Trump on Monday denied the existence of any tape from "The Apprentice" in which he used the racial epithet.
According to Politico, the call may show that Kushner and Trump are out of the loop on personnel issues, possibly indicating waning influence in the West Wing.
Manigault-Newman, a star of Trump's former reality TV show "The Apprentice" and a White House adviser until her firing late past year, now is on a publicity tour for her new book, a tell-all account of the Trump administration. Let's examine the evidence. "She tried to cut my head off and put it on a platter and serve it up to Donald Trump", Ryan told Hunter. "I don't have that word in my vocabulary and never have".
This also makes her the only First Lady whose first language is not English.
"She's drawing a direct line of comparison between herself and other black women Trump has attacked", Rigueur said.
"The fact is, the president's an equal opportunity person that calls things like he sees it", Sanders said.
Sanders replied, "Uhhh, I can't guarantee uhhh anything". "I wanted to have this type of documentation... in the event I found myself in this position where, as you said, they're questioning my credibility".
Omarosa also alleges in the book that Vice President Mike Pence believes that God has commanded him to "agree with Trump no matter what".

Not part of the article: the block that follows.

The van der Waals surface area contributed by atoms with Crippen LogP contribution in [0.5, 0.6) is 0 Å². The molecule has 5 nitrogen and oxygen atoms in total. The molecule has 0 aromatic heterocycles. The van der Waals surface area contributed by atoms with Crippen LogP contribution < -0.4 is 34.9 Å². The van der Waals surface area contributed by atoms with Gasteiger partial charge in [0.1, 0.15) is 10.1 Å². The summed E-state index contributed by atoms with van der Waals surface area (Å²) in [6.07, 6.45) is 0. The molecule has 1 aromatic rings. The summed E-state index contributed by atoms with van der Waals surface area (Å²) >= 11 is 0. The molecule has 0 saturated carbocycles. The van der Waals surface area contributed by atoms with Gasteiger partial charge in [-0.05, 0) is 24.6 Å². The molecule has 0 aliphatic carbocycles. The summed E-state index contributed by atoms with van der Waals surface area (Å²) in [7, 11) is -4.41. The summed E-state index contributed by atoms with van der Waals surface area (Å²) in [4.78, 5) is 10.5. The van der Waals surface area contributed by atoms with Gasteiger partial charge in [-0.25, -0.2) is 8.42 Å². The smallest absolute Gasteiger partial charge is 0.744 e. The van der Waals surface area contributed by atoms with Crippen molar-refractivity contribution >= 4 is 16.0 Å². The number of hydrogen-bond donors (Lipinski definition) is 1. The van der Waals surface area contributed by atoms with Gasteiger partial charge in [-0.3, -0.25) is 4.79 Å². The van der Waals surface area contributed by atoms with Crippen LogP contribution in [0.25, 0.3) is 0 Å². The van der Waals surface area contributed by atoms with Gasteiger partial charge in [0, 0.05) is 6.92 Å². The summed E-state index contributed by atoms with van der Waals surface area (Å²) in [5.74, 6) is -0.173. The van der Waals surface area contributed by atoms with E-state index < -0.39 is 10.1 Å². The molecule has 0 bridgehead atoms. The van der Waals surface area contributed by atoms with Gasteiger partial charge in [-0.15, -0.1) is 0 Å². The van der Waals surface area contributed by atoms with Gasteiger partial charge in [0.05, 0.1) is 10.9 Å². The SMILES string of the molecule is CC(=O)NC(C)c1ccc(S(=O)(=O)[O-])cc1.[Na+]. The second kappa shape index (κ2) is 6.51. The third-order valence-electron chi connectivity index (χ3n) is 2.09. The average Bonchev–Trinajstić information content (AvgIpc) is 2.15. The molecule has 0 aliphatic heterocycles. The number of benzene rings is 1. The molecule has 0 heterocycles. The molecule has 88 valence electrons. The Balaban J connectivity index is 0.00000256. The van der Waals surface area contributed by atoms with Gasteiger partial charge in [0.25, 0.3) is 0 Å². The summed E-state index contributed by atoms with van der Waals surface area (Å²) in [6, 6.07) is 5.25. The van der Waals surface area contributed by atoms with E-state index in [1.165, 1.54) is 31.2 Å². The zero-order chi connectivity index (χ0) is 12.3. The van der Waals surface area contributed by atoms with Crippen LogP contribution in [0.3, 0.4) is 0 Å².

Manigault Newman continued to stir the pot Tuesday, providing CBS another audio recording that she said showed campaign workers discussing the alleged recording.
Appearing on CNN on Tuesday night, Trump campaign spokeswoman Katrina Pierson, like Sanders, said she couldn't completely rule it out.
But it wasn't just about the n-word.
"I haven't been in every single room", she said. "We had that fight between the Oval Office and the press office", Ryan said.
Ms Pierson then replied: "No, he said it".
Many condemned the president and his repeated attempts to compare minorities with animals, but there was little defence of Manigault Newman.
She has been trashing Trump in the media all week, and clearly holds a grudge over her abrupt sacking from her position as a senior adviser to the President a year ago. "Now they call it the "n-word" tape".
Brian Kilmeade likened it to when Trump last fell for that strategy, back when former flatterer Michael Wolff was plugging his salacious White House intrigue book Fire And Fury: Inside the Trump White House.
"These agreements typically contain provisions related to confidentiality and artist's rights. We're gonna hear Trump supporters using that word everywhere".